Tulsa police and the Oklahoma FBI investigated the murder. It was clear it was a hit but the motive seemed to elude them. Wheeler was a legitimate business man. They then decided to focus on the one business that seemed to be out of character for Wheeler, his involvement in WJA a gaming business.  They received little help from Boston FBI.

They did however learn of Callahan’s connection with the Mafia and other wise guys. They’d find out that another Winter Hill hood Brian Halloran, a friend of Callahan’s, had said that Callahan had arranged for the murder. Pushing, they asked the Boston FBI to question Callahan.

There’s a story out there that Callahan had Whitey and Stevie at his condo in Boston and Halloran was invited in to discuss the murder of Wheeler but that defies common sense. There was no reason for that since Martorano was already in the mix. Halloran, an unreliable drug user, offered that story to get himself out of a first degree murder charge he was facing in Boston. Like all wise guys Halloran knew if he got the FBI in his corner he could have that charge disappear and he could go on the FBI dole in the witness protection program. He also knew he had to throw in a couple of big time hoodlums to do that so he tossed in Whitey and Stevie.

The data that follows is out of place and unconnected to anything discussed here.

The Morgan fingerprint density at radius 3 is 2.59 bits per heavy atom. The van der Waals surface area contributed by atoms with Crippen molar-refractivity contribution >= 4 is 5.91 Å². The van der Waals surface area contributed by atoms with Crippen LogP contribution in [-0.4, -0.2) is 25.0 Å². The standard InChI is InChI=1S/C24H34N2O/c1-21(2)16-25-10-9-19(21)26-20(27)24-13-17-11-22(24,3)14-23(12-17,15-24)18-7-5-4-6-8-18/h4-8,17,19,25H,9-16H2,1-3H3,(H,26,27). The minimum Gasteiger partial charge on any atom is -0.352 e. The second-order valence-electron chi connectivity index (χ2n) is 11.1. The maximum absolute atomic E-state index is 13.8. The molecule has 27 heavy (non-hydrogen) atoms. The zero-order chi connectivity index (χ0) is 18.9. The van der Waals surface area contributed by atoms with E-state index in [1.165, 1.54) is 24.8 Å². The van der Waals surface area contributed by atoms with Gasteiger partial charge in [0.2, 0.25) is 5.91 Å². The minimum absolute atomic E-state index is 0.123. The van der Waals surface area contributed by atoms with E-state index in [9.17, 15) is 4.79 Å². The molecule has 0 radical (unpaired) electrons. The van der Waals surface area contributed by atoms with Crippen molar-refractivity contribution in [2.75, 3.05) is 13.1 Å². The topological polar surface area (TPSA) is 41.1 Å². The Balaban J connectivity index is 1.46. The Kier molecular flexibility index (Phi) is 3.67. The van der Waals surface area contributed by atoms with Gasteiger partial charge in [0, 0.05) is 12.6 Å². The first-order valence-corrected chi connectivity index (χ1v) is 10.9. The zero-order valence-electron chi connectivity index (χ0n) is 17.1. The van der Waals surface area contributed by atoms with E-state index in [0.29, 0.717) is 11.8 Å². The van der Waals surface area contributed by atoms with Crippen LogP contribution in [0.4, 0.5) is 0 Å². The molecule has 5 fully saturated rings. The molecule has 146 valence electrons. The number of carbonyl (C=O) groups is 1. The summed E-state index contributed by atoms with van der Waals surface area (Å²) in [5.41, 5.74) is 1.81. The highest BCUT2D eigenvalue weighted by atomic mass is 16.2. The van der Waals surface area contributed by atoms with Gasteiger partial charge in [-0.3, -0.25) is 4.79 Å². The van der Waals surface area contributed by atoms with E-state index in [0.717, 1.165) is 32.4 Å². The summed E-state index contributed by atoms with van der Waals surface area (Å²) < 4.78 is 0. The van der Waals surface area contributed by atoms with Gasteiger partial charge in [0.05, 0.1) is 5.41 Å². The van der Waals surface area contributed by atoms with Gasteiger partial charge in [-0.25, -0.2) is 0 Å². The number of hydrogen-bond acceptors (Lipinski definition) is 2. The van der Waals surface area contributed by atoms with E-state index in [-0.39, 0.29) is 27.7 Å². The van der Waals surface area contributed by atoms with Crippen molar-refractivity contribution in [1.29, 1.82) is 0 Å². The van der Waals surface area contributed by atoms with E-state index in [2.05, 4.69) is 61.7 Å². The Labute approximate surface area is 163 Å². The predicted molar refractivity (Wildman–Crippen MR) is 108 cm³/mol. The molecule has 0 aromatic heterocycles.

Martorano wrote a book Hitman. He tells about twenty or so murders he committed. Many of them were done because he thought the person was going to turn state’s evidence against him or his friends. It seemed even if he smelled a rat without more he’d act. Murder to Martorano had no more effect on him than the dawn. He knew Callahan posed a danger to only one person. That was John Martorano. Seeing that the focus of the Tulsa investigation shifting toward him, he knew what he had to do. He got together with Joe McDonald and shot Callahan in the head at the Ft. Lauderdale airport. He didn’t need Connolly or anyone else to tell him anything that he did not already know.